7 Basketball Training Myths...Exposed
Myth No. 5: I Don't Need to Lift With My Lower Body Because I Already Run
Lifting and running are two completely different elements. Lifting with the lower body allows improvement of strength, power, and endurance. Running, on the contrary, improves at most only endurance (and that's not completely true either, see above myth).
Strength by definition is simply being able to lift a given amount of weight over a given distance. Strength becomes a very important factor in the game of basketball because it allows you to be strong with the basketball, on balance, and make the moves to create the space you need to play.
Give me a player with lots of skill and athleticism, then give me the same player with lots of strength, skill, and athleticism. Who do you think is going to win that battle?
Myth No. 6: Calf Raises Will Improve My Vertical
Yes, your calves do factor into your jumping. I'm not here to tell you not to do them, but I am here to tell you that they need less focus. If you've been doing calf raises but haven't been lifting weights, start adding weight training to your regular routine.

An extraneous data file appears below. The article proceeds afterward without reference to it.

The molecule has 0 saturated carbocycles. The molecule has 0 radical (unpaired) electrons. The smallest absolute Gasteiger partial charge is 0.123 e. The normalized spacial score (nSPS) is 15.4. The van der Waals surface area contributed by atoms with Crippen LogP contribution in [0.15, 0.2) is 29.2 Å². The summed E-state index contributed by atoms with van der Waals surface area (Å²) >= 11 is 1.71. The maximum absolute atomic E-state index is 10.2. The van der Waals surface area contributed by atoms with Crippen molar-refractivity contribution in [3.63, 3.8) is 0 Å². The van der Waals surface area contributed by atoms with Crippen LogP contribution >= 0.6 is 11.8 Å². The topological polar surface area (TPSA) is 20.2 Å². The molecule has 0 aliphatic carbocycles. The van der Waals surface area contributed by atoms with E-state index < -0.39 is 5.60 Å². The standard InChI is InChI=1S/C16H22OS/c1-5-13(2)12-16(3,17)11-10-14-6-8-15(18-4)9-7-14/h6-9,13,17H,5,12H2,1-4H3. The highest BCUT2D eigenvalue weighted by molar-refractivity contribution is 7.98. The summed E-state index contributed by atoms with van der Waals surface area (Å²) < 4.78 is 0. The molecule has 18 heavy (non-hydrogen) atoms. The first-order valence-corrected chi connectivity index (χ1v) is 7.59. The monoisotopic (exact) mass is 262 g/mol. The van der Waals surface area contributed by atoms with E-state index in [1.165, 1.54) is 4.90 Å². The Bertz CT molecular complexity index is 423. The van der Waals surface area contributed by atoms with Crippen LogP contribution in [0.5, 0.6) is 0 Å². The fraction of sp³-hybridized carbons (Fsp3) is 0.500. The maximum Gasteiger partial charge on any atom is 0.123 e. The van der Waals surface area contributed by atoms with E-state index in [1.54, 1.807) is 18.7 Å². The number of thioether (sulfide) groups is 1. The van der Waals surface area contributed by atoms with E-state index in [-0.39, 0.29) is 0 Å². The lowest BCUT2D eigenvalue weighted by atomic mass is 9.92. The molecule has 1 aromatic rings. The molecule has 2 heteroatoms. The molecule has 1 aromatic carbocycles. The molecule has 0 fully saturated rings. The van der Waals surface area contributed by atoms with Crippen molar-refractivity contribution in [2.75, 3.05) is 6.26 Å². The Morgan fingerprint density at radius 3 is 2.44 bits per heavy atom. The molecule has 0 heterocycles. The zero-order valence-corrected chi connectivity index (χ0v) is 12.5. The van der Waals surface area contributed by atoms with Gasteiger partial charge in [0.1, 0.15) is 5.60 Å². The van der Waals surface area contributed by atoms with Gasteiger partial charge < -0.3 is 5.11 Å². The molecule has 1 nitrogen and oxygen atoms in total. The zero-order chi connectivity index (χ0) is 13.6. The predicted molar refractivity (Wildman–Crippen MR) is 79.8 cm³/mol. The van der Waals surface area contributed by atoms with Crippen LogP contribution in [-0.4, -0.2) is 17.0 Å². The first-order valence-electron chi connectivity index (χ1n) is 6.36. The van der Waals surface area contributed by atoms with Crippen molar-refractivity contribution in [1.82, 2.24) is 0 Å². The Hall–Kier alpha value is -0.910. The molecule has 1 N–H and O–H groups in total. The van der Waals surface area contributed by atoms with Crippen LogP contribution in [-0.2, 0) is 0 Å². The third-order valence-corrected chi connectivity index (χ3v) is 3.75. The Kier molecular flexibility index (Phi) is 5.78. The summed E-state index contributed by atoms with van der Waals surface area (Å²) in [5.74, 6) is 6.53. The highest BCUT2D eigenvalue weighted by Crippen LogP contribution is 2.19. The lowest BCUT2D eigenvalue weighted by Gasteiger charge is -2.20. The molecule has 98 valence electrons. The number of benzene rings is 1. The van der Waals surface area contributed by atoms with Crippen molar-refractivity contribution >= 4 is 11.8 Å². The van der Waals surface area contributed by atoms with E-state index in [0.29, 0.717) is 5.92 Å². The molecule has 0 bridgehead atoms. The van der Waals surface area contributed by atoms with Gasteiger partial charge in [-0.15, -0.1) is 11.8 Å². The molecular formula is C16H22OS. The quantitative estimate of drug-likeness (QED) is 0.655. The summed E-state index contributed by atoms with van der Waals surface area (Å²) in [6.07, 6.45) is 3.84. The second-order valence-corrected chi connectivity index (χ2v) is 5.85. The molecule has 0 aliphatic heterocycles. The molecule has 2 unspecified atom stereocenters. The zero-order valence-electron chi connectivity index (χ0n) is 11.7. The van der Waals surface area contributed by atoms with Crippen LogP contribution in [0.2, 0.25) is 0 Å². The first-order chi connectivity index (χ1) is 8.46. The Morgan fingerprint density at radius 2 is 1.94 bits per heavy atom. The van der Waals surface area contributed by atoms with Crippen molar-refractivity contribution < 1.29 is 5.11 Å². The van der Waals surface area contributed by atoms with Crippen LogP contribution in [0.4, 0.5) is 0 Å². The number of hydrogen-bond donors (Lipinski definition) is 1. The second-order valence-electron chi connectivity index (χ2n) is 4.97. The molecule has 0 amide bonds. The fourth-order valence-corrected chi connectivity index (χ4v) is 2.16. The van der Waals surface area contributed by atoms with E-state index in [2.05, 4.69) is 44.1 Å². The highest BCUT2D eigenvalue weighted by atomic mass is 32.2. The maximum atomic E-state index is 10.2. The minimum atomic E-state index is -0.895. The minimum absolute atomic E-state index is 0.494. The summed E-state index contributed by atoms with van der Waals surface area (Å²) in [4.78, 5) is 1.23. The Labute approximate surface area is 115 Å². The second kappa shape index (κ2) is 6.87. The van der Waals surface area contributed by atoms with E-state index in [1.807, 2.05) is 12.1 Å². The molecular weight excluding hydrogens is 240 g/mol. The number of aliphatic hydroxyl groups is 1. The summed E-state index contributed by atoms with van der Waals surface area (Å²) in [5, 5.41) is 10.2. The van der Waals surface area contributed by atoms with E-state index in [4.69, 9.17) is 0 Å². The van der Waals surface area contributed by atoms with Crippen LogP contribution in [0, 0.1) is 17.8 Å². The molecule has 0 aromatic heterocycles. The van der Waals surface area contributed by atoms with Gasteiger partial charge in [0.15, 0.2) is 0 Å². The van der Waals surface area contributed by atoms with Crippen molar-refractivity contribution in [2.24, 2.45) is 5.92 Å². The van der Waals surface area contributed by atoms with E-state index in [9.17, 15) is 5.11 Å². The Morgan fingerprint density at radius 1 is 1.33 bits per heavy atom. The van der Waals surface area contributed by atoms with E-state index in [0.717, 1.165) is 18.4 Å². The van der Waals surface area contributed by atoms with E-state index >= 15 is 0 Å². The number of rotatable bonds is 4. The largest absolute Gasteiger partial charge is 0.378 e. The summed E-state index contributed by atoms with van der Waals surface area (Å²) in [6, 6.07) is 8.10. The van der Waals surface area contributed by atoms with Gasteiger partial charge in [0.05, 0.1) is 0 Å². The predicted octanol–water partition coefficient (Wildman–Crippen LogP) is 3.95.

If you've watched a basketball player jump, it's an explosive total-body movement. It's not simply a lower-leg movement. Don't believe me? Try jumping without your arms and without bending your knees.
Bottom line: make sure the majority of your jump training incorporates your entire body.
Myth No. 7: Agility Ladders Improve Your Foot Speed
I like agility ladders; as a matter of fact, we use them nearly every day that we train. We don't use them to improve foot speed, we use them to improve your elasticity in your lower legs and feet. There is no such thing as "foot speed." Having "quick feet" is as a result of good hip strength (think legs and glutes) and good elasticity in your lower legs.
Think about this: in order to move your foot quickly, what body part/area must move the foot to position it for the ground? The hip. Your foot goes where your hip/leg tell it to go. The feet can't move without hips and legs helping to direct it.
Shelby Turcotte is a peak performance coach for basketball. He has trained hundreds of athletes and basketball players ranging from youth through professional. His site, TheUnGuardables.com is geared towards helping the serious basketball player learn how to make themselves a better player, teammates, and person. Follow The UnGuardables on Twitter and on Facebook
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